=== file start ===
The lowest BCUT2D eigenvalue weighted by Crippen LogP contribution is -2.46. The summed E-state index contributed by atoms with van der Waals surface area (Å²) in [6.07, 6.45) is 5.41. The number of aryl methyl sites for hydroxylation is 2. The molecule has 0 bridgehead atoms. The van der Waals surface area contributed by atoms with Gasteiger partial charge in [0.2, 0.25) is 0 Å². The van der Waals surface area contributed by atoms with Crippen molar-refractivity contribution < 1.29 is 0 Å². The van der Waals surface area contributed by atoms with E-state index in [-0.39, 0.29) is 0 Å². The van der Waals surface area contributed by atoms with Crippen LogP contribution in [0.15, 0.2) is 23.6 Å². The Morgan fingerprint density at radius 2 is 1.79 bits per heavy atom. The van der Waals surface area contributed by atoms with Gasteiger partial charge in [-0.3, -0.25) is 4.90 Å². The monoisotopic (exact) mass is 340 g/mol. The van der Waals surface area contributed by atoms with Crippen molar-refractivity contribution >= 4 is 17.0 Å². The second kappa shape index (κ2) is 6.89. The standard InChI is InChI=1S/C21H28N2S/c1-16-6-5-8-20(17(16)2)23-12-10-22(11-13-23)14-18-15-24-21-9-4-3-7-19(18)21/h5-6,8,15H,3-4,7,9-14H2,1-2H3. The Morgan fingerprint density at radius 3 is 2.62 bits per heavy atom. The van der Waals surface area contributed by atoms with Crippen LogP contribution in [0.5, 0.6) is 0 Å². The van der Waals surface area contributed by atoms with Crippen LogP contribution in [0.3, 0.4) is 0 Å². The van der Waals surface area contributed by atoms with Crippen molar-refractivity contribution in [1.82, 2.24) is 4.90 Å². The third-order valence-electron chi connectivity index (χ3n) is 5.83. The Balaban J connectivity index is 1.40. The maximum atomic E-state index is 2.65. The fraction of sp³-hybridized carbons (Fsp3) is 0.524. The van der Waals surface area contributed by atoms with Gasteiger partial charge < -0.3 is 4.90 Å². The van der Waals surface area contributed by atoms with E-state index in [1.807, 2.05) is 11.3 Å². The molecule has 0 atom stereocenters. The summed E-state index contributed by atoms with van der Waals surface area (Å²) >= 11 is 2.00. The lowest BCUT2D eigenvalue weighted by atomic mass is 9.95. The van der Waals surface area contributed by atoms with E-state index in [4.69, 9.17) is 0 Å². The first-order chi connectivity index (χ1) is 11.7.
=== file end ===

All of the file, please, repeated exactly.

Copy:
The lowest BCUT2D eigenvalue weighted by Crippen LogP contribution is -2.46. The summed E-state index contributed by atoms with van der Waals surface area (Å²) in [6.07, 6.45) is 5.41. The number of aryl methyl sites for hydroxylation is 2. The molecule has 0 bridgehead atoms. The van der Waals surface area contributed by atoms with Gasteiger partial charge in [0.2, 0.25) is 0 Å². The van der Waals surface area contributed by atoms with Crippen molar-refractivity contribution < 1.29 is 0 Å². The van der Waals surface area contributed by atoms with E-state index in [-0.39, 0.29) is 0 Å². The van der Waals surface area contributed by atoms with Crippen LogP contribution in [0.15, 0.2) is 23.6 Å². The Morgan fingerprint density at radius 2 is 1.79 bits per heavy atom. The van der Waals surface area contributed by atoms with Gasteiger partial charge in [-0.3, -0.25) is 4.90 Å². The monoisotopic (exact) mass is 340 g/mol. The van der Waals surface area contributed by atoms with Crippen molar-refractivity contribution >= 4 is 17.0 Å². The second kappa shape index (κ2) is 6.89. The standard InChI is InChI=1S/C21H28N2S/c1-16-6-5-8-20(17(16)2)23-12-10-22(11-13-23)14-18-15-24-21-9-4-3-7-19(18)21/h5-6,8,15H,3-4,7,9-14H2,1-2H3. The Morgan fingerprint density at radius 3 is 2.62 bits per heavy atom. The van der Waals surface area contributed by atoms with Crippen LogP contribution in [0.5, 0.6) is 0 Å². The van der Waals surface area contributed by atoms with Crippen LogP contribution in [0.3, 0.4) is 0 Å². The van der Waals surface area contributed by atoms with Crippen molar-refractivity contribution in [1.82, 2.24) is 4.90 Å². The third-order valence-electron chi connectivity index (χ3n) is 5.83. The Balaban J connectivity index is 1.40. The maximum atomic E-state index is 2.65. The fraction of sp³-hybridized carbons (Fsp3) is 0.524. The van der Waals surface area contributed by atoms with Gasteiger partial charge < -0.3 is 4.90 Å². The van der Waals surface area contributed by atoms with E-state index in [1.807, 2.05) is 11.3 Å². The molecule has 0 atom stereocenters. The summed E-state index contributed by atoms with van der Waals surface area (Å²) >= 11 is 2.00. The lowest BCUT2D eigenvalue weighted by atomic mass is 9.95. The van der Waals surface area contributed by atoms with E-state index in [4.69, 9.17) is 0 Å². The first-order chi connectivity index (χ1) is 11.7.